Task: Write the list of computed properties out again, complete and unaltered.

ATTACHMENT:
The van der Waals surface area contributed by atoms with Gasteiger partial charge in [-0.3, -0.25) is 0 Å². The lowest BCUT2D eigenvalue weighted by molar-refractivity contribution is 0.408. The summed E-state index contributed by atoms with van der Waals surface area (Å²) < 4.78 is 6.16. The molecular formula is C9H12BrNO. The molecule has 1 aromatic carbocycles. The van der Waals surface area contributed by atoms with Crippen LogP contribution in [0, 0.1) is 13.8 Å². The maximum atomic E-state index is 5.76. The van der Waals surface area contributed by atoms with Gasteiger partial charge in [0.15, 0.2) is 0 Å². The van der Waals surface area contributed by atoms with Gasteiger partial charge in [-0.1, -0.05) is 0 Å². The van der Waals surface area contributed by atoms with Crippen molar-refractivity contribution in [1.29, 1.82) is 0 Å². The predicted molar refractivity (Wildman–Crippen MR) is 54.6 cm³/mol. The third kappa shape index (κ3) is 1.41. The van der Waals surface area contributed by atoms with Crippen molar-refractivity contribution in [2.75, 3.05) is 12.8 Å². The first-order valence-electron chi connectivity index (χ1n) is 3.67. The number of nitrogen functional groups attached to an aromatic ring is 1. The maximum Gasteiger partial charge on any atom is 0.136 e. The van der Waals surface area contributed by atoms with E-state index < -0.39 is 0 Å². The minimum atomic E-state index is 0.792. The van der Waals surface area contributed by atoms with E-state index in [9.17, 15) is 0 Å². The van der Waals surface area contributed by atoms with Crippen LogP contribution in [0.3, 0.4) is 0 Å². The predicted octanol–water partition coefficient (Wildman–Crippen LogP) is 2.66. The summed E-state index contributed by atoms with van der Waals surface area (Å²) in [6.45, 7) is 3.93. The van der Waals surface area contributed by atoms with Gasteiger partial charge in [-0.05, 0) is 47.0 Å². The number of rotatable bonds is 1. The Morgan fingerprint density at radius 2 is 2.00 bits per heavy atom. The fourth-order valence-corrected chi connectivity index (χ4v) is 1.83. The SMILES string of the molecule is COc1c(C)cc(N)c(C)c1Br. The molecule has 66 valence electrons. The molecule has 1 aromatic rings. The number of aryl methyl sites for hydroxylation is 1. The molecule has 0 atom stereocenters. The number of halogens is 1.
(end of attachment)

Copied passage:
The van der Waals surface area contributed by atoms with Gasteiger partial charge in [-0.3, -0.25) is 0 Å². The lowest BCUT2D eigenvalue weighted by molar-refractivity contribution is 0.408. The summed E-state index contributed by atoms with van der Waals surface area (Å²) < 4.78 is 6.16. The molecular formula is C9H12BrNO. The molecule has 1 aromatic carbocycles. The van der Waals surface area contributed by atoms with Crippen LogP contribution in [0, 0.1) is 13.8 Å². The maximum atomic E-state index is 5.76. The van der Waals surface area contributed by atoms with Gasteiger partial charge in [0.15, 0.2) is 0 Å². The van der Waals surface area contributed by atoms with Gasteiger partial charge in [-0.1, -0.05) is 0 Å². The van der Waals surface area contributed by atoms with Crippen molar-refractivity contribution in [1.29, 1.82) is 0 Å². The predicted molar refractivity (Wildman–Crippen MR) is 54.6 cm³/mol. The third kappa shape index (κ3) is 1.41. The van der Waals surface area contributed by atoms with Crippen molar-refractivity contribution in [2.75, 3.05) is 12.8 Å². The first-order valence-electron chi connectivity index (χ1n) is 3.67. The number of nitrogen functional groups attached to an aromatic ring is 1. The maximum Gasteiger partial charge on any atom is 0.136 e. The van der Waals surface area contributed by atoms with E-state index < -0.39 is 0 Å². The minimum atomic E-state index is 0.792. The van der Waals surface area contributed by atoms with E-state index in [9.17, 15) is 0 Å². The van der Waals surface area contributed by atoms with Crippen LogP contribution in [0.3, 0.4) is 0 Å². The predicted octanol–water partition coefficient (Wildman–Crippen LogP) is 2.66. The summed E-state index contributed by atoms with van der Waals surface area (Å²) in [6.45, 7) is 3.93. The van der Waals surface area contributed by atoms with Gasteiger partial charge in [-0.05, 0) is 47.0 Å². The number of rotatable bonds is 1. The Morgan fingerprint density at radius 2 is 2.00 bits per heavy atom. The fourth-order valence-corrected chi connectivity index (χ4v) is 1.83. The SMILES string of the molecule is COc1c(C)cc(N)c(C)c1Br. The molecule has 66 valence electrons. The molecule has 1 aromatic rings. The number of aryl methyl sites for hydroxylation is 1. The molecule has 0 atom stereocenters. The number of halogens is 1.